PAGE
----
Robert “Bob” Turner is a professor of political science at Skidmore College. He was also the chair of the city’s previous Charter Review Commission.
In an era in which facts are treated with careless indifference and in which spin and hyperbole have replaced measured pronouncements, it is especially dismaying to read Professor Turner’s remarks to area newspapers. His most recent misstatements came after his second FOIL request for images of the ballots cast in last November’s charter vote was rejected.
In recent editions of the Gazette, the Saratogian, and the Times Union newspapers Professor Turner makes reckless attacks on the two Saratoga County Election Commissioners. Rather than enhancing public dialogue and providing insight into an important issue, he presents erroneous information and creates a poisonous atmosphere that is not helpful in trying to understand the controversy.
Professor Turner wrongly accuses the Commissioners of the Board of Elections William Fruci (Democrat) and Roger Scheira (Republican) of obstructing his FOIL request. He is quoted in the Saratogian as saying, “By refusing to follow the Court’s decision in Kosmider, the Republican and Democratic appointed Commissioners of Elections, Roger Scheira and William Fruci, are undermining the public’s confidence in the integrity of the electoral process.” He told the Gazette, “…I’m not going to let a couple of local political appointees deny the public what’s theirs.” And “The Republican and Democratic county election commissioners can’t even bother to articulate some sort of rationale and reason that the ballots shouldn’t be open to the public.”
The problem is that neither of these men had anything to do with the denial of Turner’s FOIL request.A simple question to put to Turner would be, exactly what evidence did he have that it was the Election Commissioners who thwarted him? The only document he possesses is a letter signed by the county’s FOIL officer denying his FOIL request.
After reading Professor Turner’s comments I called Bill Fruci, the Democratic Election Commissioner, whom I have known for decades and asked him about his role in this controversy. He explained to me that he was never consulted regarding Professor Turner’s FOIL request.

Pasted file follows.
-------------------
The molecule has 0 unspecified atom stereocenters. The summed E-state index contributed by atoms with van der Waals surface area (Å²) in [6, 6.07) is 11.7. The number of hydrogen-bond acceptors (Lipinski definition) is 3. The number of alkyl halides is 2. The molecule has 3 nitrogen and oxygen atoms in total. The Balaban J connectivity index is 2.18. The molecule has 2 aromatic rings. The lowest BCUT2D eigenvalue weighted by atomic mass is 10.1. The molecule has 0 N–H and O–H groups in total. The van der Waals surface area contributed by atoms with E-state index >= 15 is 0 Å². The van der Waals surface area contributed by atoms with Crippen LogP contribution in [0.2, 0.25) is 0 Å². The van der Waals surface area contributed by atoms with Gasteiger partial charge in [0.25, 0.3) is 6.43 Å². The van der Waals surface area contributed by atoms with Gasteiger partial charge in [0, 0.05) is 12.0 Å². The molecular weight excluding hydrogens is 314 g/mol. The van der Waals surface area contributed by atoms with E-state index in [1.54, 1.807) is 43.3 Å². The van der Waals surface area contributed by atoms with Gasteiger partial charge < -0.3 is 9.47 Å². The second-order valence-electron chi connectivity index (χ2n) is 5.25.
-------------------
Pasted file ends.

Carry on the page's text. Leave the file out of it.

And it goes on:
This was hardly a surprise. Decisions regarding FOIL requests are decided by an institution’s FOIL officer. The FOIL officer is required to make a determination by testing the request against a set of legal standards of what is accessible. My experience leads me to believe that in addition to the county’s FOIL officer, the decision was probably made by the County Attorney, James Dorsey. I emphasize probably because I have no way of confirming my suspicions.
Then there is the problem of Turner’s operatic characterization of the controversy.
Professor Turner asserts that the denial of his FOIL undermines “…the public’s confidence in the integrity of the electoral process.” In a statement reminiscent of a certain President he asks, “Why not show the public the ballots? If the election was run properly, there is nothing to hide.”
So Professor Turner not too subtly suggests to the readers of the newspapers that there has been some sort of conspiracy (organized by the two Elections Commissioners) to subvert the election.
Can Professor Turner really be serious? Remember, when he thought his Commission’s charter would prevail and that the City Council was trying to somehow block the process, he was quoted in the area papers lauding the virtues of the Board of Elections.
In fact, I for one do not believe that our democracy is put into jeopardy by Professor Turner’s recent FOIL denial. The New York Supreme Court, Appellate Division Third Judicial Department has recently ruled that digital ballots are FOILable. The decision is under appeal. I am cautiously optimistic that the New York State Court of Appeals will support the lower court decision and resolve the matter.
The denial of Professor Turner’s FOIL is hardly the threat he would have us believe. Our democracy is threatened. Dark money, suppression of voters, and gerrymandering are real threats that deserve our alarm not the denial of Dr. Turner’s FOIL.
I can tell you from experience that no matter what the FOIL request is, the inclination of institutions is to deny requests if the standards make that at all possible. I myself have had the experience of having FOIL requests I thought were unfairly denied but lacking the money to challenge the decisions in court had to simply accept the decisions.
I actually agree with Professor Turner that the public should have access to the electronic images of the ballots he requested. Where I strenuously part company with him is on who was responsible and where he should have directed his gratuitous criticism and on the magnitude of the impact his FOIL denial will have on our democracy.
In spite of his profession as a political scientist, Professor Turner has a history of not being burdened by the need for proof when he talks to the area papers. Professor Turner has wrongly publically pilloried Mr. Fruci and Mr. Scheira. He owes them an apology.